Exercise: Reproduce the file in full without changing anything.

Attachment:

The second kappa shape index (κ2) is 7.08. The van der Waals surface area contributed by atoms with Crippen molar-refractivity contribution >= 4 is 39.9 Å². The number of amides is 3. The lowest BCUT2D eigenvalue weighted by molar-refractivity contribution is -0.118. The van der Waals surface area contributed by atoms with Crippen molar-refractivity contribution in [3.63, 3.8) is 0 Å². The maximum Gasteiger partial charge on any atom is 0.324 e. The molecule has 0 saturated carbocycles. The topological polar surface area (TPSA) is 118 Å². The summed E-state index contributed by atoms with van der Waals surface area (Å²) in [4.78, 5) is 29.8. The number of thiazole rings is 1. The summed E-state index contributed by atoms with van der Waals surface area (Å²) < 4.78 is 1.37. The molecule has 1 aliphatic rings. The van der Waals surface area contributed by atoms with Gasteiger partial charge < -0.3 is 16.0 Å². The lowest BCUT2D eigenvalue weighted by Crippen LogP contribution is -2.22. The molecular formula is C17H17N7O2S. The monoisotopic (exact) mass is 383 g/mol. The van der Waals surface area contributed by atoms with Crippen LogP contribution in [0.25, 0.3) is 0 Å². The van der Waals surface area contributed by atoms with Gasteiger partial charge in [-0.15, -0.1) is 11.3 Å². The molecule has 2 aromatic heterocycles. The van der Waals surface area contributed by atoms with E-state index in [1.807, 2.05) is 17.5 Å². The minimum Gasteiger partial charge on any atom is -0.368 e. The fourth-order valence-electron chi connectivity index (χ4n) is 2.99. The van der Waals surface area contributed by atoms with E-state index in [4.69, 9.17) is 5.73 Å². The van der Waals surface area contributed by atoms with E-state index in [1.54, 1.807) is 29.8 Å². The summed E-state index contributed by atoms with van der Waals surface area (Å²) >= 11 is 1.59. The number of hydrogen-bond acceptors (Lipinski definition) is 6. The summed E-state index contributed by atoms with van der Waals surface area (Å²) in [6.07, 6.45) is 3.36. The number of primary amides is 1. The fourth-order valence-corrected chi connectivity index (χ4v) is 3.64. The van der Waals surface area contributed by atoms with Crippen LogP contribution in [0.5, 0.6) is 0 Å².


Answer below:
The second kappa shape index (κ2) is 7.08. The van der Waals surface area contributed by atoms with Crippen molar-refractivity contribution >= 4 is 39.9 Å². The number of amides is 3. The lowest BCUT2D eigenvalue weighted by molar-refractivity contribution is -0.118. The van der Waals surface area contributed by atoms with Crippen molar-refractivity contribution in [3.63, 3.8) is 0 Å². The maximum Gasteiger partial charge on any atom is 0.324 e. The molecule has 0 saturated carbocycles. The topological polar surface area (TPSA) is 118 Å². The summed E-state index contributed by atoms with van der Waals surface area (Å²) in [4.78, 5) is 29.8. The number of thiazole rings is 1. The summed E-state index contributed by atoms with van der Waals surface area (Å²) < 4.78 is 1.37. The molecule has 1 aliphatic rings. The van der Waals surface area contributed by atoms with Gasteiger partial charge < -0.3 is 16.0 Å². The lowest BCUT2D eigenvalue weighted by Crippen LogP contribution is -2.22. The molecular formula is C17H17N7O2S. The monoisotopic (exact) mass is 383 g/mol. The van der Waals surface area contributed by atoms with Crippen LogP contribution in [0.25, 0.3) is 0 Å². The van der Waals surface area contributed by atoms with Gasteiger partial charge in [-0.15, -0.1) is 11.3 Å². The molecule has 2 aromatic heterocycles. The van der Waals surface area contributed by atoms with E-state index in [1.807, 2.05) is 17.5 Å². The minimum Gasteiger partial charge on any atom is -0.368 e. The fourth-order valence-electron chi connectivity index (χ4n) is 2.99. The van der Waals surface area contributed by atoms with E-state index in [4.69, 9.17) is 5.73 Å². The van der Waals surface area contributed by atoms with E-state index in [1.54, 1.807) is 29.8 Å². The summed E-state index contributed by atoms with van der Waals surface area (Å²) >= 11 is 1.59. The number of hydrogen-bond acceptors (Lipinski definition) is 6. The summed E-state index contributed by atoms with van der Waals surface area (Å²) in [6.07, 6.45) is 3.36. The number of primary amides is 1. The fourth-order valence-corrected chi connectivity index (χ4v) is 3.64. The van der Waals surface area contributed by atoms with Crippen LogP contribution in [0.5, 0.6) is 0 Å².